Sterling sinks after UK attorney general skewers bets on Brexit deal
The pound sank in volatile trading on Tuesday after Britain#039s attorney gene...
LONDON (Reuters) - The pound sank in volatile trading on Tuesday after Britain’s attorney general said the legal risks of a Brexit deal with the European Union had not changed, cutting the chances of the agreement getting through the British parliament.
Geoffrey Cox said a revised Brexit deal, secured by Prime Minister Theresa May late on Monday with the European Union, had not given Britain legal means of exiting the so-called Irish backstop arrangement.
Markets had pushed the pound to a 22-month high versus the euro higher before the attorney general spoke.
They expected him to revise his view of the deal and help win over eurosceptic lawmakers in May’s Conservative Party before Tuesday’s parliamentary vote on her withdrawal agreement.
“With GCox saying May’s new legally binding text doesn’t change legal risk on backstop...it is probably safe to say game-over for sterling climbing above $1.33 on deal getting through Parliament today,” said Viraj Patel, a currency strategist at financial advisory firm Arkera.
With no clear path yet to an orderly British exit from the EU less than three weeks before the official departure date, the pound remains at the mercy of Brexit headlines.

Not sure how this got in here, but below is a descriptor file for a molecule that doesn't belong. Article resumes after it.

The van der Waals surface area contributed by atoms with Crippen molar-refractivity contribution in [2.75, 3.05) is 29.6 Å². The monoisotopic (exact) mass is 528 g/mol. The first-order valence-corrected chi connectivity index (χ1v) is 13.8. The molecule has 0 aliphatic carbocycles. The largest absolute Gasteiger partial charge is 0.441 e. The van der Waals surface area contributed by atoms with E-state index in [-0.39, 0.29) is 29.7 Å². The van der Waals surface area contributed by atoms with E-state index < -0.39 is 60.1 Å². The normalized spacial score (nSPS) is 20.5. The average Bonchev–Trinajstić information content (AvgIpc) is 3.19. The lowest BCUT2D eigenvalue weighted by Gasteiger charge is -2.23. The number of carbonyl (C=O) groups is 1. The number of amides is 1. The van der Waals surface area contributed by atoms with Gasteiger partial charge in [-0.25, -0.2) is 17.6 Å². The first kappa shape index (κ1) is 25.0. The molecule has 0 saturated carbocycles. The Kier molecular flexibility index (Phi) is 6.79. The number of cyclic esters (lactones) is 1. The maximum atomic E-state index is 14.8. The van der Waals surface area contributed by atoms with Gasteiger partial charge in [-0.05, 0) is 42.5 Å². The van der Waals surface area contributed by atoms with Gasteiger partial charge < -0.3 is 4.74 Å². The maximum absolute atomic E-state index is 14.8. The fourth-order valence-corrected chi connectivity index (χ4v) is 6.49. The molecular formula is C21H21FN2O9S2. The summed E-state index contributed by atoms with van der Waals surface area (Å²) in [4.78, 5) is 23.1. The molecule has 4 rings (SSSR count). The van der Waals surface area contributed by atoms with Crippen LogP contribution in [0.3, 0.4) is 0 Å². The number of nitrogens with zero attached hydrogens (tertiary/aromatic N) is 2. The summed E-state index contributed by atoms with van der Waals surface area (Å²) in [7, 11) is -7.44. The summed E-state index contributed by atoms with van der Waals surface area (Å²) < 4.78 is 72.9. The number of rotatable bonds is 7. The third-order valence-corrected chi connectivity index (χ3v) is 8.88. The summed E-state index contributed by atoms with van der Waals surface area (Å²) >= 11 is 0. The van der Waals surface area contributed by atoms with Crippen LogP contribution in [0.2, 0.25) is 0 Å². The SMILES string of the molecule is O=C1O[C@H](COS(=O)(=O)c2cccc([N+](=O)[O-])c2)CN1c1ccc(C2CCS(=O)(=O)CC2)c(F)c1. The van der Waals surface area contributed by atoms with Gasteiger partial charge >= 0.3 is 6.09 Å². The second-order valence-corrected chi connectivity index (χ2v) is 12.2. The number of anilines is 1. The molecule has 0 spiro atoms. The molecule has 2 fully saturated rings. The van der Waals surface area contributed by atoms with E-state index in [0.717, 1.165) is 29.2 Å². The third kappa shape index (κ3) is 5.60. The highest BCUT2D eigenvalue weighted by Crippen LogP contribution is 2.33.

At 1120 GMT the pound was down one percent against the dollar at $1.3005. It had been as high as $1.3290 earlier in the session.
It plummeted more than one percent versus the euro to 86.53 pence after earlier trading as high as 84.755 pence.
Investors are braced for a vote at 1900 GMT that could decide how, and if, Britain leaves the EU in less than three weeks. Overnight volatility in the pound shot to its highest since shortly after the Brexit referendum in June, 2016.
The export-heavy FTSE 100 rose as sterling dropped. Safe-haven bond yields fell back, with Germany’s benchmark 10-year bond yields hitting session lows at 0.069 percent. British gilt yields also fell back.
Britain’s parliament voted down May’s deal by a record 230 votes in January.
Analysts said earlier that sterling was gaining because whether lawmakers vote for or against May’s deal at the second attempt on Tuesday, the likely outcome will diminish the chances of a potentially chaotic no-deal scenario.
If May loses Tuesday’s vote, she will face another vote on Wednesday on whether parliament wants to leave the EU without a deal, with a majority expected to refuse the “no-deal” scenario as economically disruptive.
A third vote would then be held on Thursday on whether Britain should request from the EU a limited extension of the March 29 Brexit date.
GBP down, volatility surges before Brexit vote - tmsnrt.rs/2NY8Rkl
Traders are expecting big swings in the currency around this week’s votes, according to a sharp rise in one-week implied volatility.
One-week implied volatility measures demand for options to hedge against big currency swings. A higher percentage reflects greater expectations of currency movements over the next seven days.
Additional reporting by Tommy Reggiori Wilkes, Dhara Ranasinghe and Sujata Rao; Editing by Jon Boyle and Ed Osmond